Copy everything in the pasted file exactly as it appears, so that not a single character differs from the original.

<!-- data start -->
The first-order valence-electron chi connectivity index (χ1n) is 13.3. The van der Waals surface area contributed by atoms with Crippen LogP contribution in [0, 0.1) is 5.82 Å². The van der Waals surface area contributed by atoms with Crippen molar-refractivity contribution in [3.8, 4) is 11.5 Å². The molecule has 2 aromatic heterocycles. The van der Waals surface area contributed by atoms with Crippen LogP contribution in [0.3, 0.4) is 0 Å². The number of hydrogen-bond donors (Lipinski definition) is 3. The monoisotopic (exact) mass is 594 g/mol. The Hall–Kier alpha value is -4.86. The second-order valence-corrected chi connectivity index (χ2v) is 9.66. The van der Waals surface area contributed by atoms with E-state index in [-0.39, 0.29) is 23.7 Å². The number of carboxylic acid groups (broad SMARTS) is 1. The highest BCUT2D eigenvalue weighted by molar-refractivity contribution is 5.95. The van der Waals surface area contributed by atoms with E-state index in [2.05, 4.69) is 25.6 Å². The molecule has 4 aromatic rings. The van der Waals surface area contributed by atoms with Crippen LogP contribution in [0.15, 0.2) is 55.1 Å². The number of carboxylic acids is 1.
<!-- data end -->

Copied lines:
The first-order valence-electron chi connectivity index (χ1n) is 13.3. The van der Waals surface area contributed by atoms with Crippen LogP contribution in [0, 0.1) is 5.82 Å². The van der Waals surface area contributed by atoms with Crippen molar-refractivity contribution in [3.8, 4) is 11.5 Å². The molecule has 2 aromatic heterocycles. The van der Waals surface area contributed by atoms with Crippen LogP contribution in [0.3, 0.4) is 0 Å². The number of hydrogen-bond donors (Lipinski definition) is 3. The monoisotopic (exact) mass is 594 g/mol. The Hall–Kier alpha value is -4.86. The second-order valence-corrected chi connectivity index (χ2v) is 9.66. The van der Waals surface area contributed by atoms with E-state index in [-0.39, 0.29) is 23.7 Å². The number of carboxylic acid groups (broad SMARTS) is 1. The highest BCUT2D eigenvalue weighted by molar-refractivity contribution is 5.95. The van der Waals surface area contributed by atoms with E-state index in [2.05, 4.69) is 25.6 Å². The molecule has 4 aromatic rings. The van der Waals surface area contributed by atoms with Crippen LogP contribution in [0.15, 0.2) is 55.1 Å². The number of carboxylic acids is 1.